We order lunch. He goes for something Moroccan, made with quinoa.
“Oh, that looks so grown up,” he says, quite disappointed, when it arrives.
I ask if he’s happy being recorded and bring out my Dictaphone.
“Yes,” he says. “Unless you’ve got a fucking good memory.”
When Damian Lewis was eight years old, his mum took him to the GP and gave the family doctor an ultimatum: “It’s either him or me. One of us has to go.”
“As a boy, I was quite shy to start with, until I hit about eight,” Lewis recalls. “And then I was really not very shy at all.”
The Lewis family was encouraged to be strong, loud and opinionated. The Sunday lunch table became a forum for debate, with everyone expected to throw in ideas and fight for them. Their ancestors had some history in these matters. Lewis’s maternal grandfather was Sir Ian Bowater, the Lord Mayor of London from 1969–’70, a Knight of the British Empire, and a decorated Lieutenant-Colonel in the Royal Artillery during World War II. Other relations on his mother’s side included a physician to the royal family and Sir Alfred Yarrow, the shipping magnate once noted among the world’s leading builders of frigates.
At his prep school in Sussex, he was head boy. “My duties included turning all the lights off,” he recalls. “I was a responsible young chap.” Later, he recalls less responsible things: “Midnight raids on the school pantry, sneaking into girls’ dormitories, having midnight feasts, tying sheets together and shinning out of the fourth floor window to pick up slippers we’d bunged down.” It was, he says, “all very Tom Brown’s School Days”.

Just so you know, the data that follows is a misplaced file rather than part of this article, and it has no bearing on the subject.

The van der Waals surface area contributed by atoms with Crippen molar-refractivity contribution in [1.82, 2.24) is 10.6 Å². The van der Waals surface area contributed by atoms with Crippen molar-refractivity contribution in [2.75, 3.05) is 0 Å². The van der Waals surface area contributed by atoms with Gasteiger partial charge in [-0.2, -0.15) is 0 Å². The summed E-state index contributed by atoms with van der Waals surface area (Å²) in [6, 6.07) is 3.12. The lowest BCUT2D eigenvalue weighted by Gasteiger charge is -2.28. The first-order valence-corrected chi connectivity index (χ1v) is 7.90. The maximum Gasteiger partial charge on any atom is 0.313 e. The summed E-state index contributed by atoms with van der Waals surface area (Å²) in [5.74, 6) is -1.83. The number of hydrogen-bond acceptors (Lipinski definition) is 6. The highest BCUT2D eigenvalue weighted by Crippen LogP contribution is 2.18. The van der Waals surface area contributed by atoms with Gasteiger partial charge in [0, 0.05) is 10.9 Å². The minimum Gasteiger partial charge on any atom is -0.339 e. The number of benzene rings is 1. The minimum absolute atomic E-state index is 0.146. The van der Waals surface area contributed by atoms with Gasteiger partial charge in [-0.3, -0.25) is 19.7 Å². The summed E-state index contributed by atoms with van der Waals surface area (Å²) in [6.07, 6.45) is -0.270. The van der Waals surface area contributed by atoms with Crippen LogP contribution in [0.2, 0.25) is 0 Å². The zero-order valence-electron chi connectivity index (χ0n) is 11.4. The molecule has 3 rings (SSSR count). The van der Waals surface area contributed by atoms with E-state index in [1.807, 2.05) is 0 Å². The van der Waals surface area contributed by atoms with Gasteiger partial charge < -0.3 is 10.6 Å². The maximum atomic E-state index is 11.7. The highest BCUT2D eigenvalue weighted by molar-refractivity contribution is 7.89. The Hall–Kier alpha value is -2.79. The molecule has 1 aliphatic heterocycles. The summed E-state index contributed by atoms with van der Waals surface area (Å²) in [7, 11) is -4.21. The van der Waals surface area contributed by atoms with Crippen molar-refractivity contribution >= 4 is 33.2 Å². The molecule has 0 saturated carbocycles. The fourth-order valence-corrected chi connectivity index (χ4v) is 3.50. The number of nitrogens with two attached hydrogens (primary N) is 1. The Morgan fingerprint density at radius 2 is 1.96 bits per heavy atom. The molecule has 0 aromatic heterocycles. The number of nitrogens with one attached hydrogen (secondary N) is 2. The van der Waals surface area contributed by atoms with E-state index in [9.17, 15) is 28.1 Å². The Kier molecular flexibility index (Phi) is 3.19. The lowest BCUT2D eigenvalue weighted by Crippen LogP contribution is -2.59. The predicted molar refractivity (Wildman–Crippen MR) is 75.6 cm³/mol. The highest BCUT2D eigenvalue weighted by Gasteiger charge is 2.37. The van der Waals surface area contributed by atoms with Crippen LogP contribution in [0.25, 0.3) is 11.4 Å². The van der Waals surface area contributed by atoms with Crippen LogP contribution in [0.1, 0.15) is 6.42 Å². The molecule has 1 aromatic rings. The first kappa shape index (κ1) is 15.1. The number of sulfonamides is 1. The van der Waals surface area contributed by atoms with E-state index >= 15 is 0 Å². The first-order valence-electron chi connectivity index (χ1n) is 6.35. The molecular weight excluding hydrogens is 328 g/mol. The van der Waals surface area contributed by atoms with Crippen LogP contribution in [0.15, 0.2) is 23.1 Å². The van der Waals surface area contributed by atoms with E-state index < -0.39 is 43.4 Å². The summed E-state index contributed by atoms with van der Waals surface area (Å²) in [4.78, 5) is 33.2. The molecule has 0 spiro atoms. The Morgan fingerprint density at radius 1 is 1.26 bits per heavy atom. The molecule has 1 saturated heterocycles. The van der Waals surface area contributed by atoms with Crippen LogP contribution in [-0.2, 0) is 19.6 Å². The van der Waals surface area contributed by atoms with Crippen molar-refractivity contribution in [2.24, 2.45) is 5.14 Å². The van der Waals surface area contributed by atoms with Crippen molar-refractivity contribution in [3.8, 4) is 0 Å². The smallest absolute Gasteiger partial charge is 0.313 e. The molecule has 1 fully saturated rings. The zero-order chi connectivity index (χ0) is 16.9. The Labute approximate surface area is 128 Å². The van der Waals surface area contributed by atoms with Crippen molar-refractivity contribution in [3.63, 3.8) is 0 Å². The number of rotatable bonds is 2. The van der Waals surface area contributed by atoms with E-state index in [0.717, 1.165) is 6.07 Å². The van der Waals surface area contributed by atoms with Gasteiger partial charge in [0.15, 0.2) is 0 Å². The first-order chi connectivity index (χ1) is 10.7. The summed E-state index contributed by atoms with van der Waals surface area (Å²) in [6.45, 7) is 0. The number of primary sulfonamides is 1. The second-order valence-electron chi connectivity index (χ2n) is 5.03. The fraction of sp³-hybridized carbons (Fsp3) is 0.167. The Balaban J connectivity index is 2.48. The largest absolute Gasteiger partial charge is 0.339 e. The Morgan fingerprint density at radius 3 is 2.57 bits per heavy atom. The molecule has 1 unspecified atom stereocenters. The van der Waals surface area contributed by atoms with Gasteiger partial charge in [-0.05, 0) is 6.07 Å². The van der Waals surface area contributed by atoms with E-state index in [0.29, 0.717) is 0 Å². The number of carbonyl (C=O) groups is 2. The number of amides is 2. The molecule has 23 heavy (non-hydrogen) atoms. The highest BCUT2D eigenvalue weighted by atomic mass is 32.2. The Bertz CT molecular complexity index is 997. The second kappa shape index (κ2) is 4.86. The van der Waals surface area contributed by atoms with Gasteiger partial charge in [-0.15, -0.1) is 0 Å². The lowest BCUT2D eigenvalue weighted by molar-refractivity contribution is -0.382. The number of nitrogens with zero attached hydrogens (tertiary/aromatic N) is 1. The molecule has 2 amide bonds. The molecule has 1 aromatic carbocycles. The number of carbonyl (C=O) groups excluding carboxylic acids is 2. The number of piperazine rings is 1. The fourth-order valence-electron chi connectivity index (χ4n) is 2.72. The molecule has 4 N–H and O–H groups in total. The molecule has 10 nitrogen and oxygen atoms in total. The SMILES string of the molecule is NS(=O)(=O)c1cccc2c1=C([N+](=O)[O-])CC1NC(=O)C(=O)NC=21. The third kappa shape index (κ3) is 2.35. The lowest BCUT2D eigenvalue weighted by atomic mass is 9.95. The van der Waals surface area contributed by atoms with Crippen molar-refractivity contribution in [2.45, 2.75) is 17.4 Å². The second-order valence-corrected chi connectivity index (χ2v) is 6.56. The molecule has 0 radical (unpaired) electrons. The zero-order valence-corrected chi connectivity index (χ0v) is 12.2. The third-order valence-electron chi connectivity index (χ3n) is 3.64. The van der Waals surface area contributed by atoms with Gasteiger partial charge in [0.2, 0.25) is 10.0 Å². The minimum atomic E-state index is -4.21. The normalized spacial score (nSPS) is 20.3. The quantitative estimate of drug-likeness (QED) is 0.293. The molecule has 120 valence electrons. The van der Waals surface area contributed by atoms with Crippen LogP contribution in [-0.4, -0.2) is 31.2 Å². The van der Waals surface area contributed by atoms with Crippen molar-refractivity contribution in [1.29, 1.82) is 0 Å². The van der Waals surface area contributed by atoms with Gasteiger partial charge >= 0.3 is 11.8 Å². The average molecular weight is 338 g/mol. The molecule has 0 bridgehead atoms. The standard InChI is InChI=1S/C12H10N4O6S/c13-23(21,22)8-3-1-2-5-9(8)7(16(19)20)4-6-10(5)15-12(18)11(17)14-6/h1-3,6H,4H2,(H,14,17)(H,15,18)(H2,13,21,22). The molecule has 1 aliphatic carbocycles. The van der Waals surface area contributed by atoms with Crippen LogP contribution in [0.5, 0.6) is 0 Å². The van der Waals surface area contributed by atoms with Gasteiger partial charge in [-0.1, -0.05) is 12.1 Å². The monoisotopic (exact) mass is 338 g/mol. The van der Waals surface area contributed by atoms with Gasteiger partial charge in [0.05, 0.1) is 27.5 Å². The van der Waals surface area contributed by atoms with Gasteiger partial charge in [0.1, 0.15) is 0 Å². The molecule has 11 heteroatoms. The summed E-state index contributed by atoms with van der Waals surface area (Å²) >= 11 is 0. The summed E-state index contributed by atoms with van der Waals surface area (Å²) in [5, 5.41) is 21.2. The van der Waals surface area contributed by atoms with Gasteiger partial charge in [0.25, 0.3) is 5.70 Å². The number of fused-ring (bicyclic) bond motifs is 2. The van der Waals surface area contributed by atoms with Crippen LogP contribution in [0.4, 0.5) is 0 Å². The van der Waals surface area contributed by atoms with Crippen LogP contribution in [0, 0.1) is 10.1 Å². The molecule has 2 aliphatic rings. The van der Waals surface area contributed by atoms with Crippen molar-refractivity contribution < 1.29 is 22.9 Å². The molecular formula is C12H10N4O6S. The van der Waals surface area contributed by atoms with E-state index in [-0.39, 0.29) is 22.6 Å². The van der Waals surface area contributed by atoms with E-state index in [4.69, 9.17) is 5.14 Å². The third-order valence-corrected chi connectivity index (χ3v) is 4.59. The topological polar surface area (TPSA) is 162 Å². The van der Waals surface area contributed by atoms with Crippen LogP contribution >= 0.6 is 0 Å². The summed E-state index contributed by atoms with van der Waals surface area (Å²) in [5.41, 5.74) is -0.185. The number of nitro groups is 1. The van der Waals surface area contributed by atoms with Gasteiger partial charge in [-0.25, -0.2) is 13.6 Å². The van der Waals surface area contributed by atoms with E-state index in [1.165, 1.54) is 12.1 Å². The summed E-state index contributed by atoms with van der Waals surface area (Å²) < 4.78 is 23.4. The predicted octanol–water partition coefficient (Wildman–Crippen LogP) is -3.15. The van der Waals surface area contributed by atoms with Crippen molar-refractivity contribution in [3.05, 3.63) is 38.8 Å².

Then came Eton. “And suddenly all these little kingpins arrived from their own schools. You’re surrounded by the best of the best.” Lewis developed a bit of a look, going on missions to Kensington Market to find paisley shirts, spending hours with shaving foam trying to perfect a quaff, brushing his suede winklepickers. He also formed a theatre group, The Chameleons. “I realised I just wanted to be acting and playing guitar and playing football and cricket. Academically, I slowed to an almost grinding standstill.”
Private education has its pros and cons but one wonders whether Eton isn’t a special case in itself. If there’s a drive it instills in its pupils that’s quite unlike anywhere else?
“Well, people have commented on that,” Lewis says. “I don’t necessarily see it myself because I am of it. But Eton is an extraordinary place. And it’s interesting because unless you’re going to Oxford or Cambridge, you feel a bit like you’ve been to the best university already. Because the facilities are second to none. The history, the place, the sense of belonging to a tradition – you can’t beat it.”
Even at 18 this wasn’t lost on him. He spent much of his last week just walking around.
“Soaking it all up,” he says. “Just thinking ‘God, it’s not going to get any better than this’.
So, Lewis sacked off university and went to the Guildhall School of Music and Drama instead. Graduating in 1993, he quickly enjoyed notable successes on stage, with the Royal Shakespeare Company in Hamlet on Broadway in 1995, and in the National Theatre production of Ibsen’s Pillars Of The Community. But following Band Of Brothers, television has been the platform for his greatest work.
“He was obviously always going to go far,” says Christopher Menaul, who directed Lewis as the emotionally cruel patriarch in 2002’s remake of The Forsyte Saga. “He was playing a very sombre, dark, humourless man, but he’s very funny between takes. He’s a fantastic mimic. I remember him being a northern comic: he had all the patter and the dance steps. I’m not surprised he fooled most Americans [that he’s one of them] for Homeland.”
“He’s a consummate actor,” says Mandy Patinkin. “There’s a tremendous amount of intensity on our set but he’s incredibly disciplined and a wonderful leader. He’s someone who makes people feel good about themselves, feel good about the day. He supports the whole team like a quarterback. I’d go down to the bottom of the sea in a submarine any day of the week with Damian.”